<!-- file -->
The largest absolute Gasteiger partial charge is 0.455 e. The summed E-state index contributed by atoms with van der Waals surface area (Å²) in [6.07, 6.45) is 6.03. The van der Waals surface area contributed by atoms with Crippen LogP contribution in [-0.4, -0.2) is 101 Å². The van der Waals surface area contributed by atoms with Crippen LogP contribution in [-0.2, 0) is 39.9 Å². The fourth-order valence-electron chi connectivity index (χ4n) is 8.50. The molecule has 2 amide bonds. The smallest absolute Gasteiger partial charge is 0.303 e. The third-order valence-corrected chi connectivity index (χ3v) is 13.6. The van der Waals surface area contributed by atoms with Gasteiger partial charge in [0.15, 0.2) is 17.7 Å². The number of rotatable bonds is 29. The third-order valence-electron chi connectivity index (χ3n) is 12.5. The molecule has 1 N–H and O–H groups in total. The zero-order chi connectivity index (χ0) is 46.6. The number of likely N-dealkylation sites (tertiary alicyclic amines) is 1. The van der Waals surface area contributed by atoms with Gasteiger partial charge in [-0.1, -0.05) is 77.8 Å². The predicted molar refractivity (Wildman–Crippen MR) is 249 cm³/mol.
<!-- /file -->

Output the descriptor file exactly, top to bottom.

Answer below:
The largest absolute Gasteiger partial charge is 0.455 e. The summed E-state index contributed by atoms with van der Waals surface area (Å²) in [6.07, 6.45) is 6.03. The van der Waals surface area contributed by atoms with Crippen LogP contribution in [-0.4, -0.2) is 101 Å². The van der Waals surface area contributed by atoms with Crippen LogP contribution in [-0.2, 0) is 39.9 Å². The fourth-order valence-electron chi connectivity index (χ4n) is 8.50. The molecule has 2 amide bonds. The smallest absolute Gasteiger partial charge is 0.303 e. The third-order valence-corrected chi connectivity index (χ3v) is 13.6. The van der Waals surface area contributed by atoms with Gasteiger partial charge in [0.15, 0.2) is 17.7 Å². The number of rotatable bonds is 29. The third-order valence-electron chi connectivity index (χ3n) is 12.5. The molecule has 1 N–H and O–H groups in total. The zero-order chi connectivity index (χ0) is 46.6. The number of likely N-dealkylation sites (tertiary alicyclic amines) is 1. The van der Waals surface area contributed by atoms with Gasteiger partial charge in [-0.1, -0.05) is 77.8 Å². The predicted molar refractivity (Wildman–Crippen MR) is 249 cm³/mol.